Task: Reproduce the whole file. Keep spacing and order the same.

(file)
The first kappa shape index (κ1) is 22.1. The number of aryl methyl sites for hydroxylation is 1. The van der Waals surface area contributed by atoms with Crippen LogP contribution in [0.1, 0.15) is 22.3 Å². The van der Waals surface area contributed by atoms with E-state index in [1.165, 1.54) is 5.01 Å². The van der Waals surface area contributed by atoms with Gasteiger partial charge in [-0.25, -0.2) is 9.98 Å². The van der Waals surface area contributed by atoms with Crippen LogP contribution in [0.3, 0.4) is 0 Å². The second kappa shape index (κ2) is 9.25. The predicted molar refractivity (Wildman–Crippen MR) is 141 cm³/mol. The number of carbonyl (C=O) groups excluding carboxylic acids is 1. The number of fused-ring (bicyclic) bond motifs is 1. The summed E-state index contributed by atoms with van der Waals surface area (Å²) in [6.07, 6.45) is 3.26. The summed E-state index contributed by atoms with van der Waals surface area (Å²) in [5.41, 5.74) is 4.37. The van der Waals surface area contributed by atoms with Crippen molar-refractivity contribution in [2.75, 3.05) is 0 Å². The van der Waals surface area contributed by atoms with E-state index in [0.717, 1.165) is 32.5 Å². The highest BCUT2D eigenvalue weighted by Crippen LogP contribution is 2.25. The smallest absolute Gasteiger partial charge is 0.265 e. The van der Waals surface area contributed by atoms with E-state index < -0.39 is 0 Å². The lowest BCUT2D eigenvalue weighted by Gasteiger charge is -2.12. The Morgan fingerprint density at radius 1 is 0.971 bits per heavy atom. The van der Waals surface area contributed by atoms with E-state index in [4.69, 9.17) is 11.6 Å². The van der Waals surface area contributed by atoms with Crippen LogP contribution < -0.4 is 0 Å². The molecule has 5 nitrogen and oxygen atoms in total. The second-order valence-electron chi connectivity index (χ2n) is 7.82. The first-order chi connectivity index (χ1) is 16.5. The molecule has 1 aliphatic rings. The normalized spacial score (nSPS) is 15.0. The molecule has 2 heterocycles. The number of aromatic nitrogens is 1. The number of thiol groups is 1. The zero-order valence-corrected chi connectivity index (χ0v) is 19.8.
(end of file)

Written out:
The first kappa shape index (κ1) is 22.1. The number of aryl methyl sites for hydroxylation is 1. The van der Waals surface area contributed by atoms with Crippen LogP contribution in [0.1, 0.15) is 22.3 Å². The van der Waals surface area contributed by atoms with E-state index in [1.165, 1.54) is 5.01 Å². The van der Waals surface area contributed by atoms with Gasteiger partial charge in [-0.25, -0.2) is 9.98 Å². The van der Waals surface area contributed by atoms with Crippen LogP contribution in [0.3, 0.4) is 0 Å². The second kappa shape index (κ2) is 9.25. The predicted molar refractivity (Wildman–Crippen MR) is 141 cm³/mol. The number of carbonyl (C=O) groups excluding carboxylic acids is 1. The number of fused-ring (bicyclic) bond motifs is 1. The summed E-state index contributed by atoms with van der Waals surface area (Å²) in [6.07, 6.45) is 3.26. The summed E-state index contributed by atoms with van der Waals surface area (Å²) in [5.41, 5.74) is 4.37. The van der Waals surface area contributed by atoms with Crippen molar-refractivity contribution in [2.75, 3.05) is 0 Å². The van der Waals surface area contributed by atoms with E-state index in [0.717, 1.165) is 32.5 Å². The highest BCUT2D eigenvalue weighted by Crippen LogP contribution is 2.25. The smallest absolute Gasteiger partial charge is 0.265 e. The van der Waals surface area contributed by atoms with E-state index < -0.39 is 0 Å². The lowest BCUT2D eigenvalue weighted by Gasteiger charge is -2.12. The Morgan fingerprint density at radius 1 is 0.971 bits per heavy atom. The van der Waals surface area contributed by atoms with E-state index in [4.69, 9.17) is 11.6 Å². The van der Waals surface area contributed by atoms with Crippen LogP contribution < -0.4 is 0 Å². The molecule has 5 nitrogen and oxygen atoms in total. The second-order valence-electron chi connectivity index (χ2n) is 7.82. The first-order chi connectivity index (χ1) is 16.5. The molecule has 1 aliphatic rings. The normalized spacial score (nSPS) is 15.0. The molecule has 2 heterocycles. The number of aromatic nitrogens is 1. The number of thiol groups is 1. The zero-order valence-corrected chi connectivity index (χ0v) is 19.8.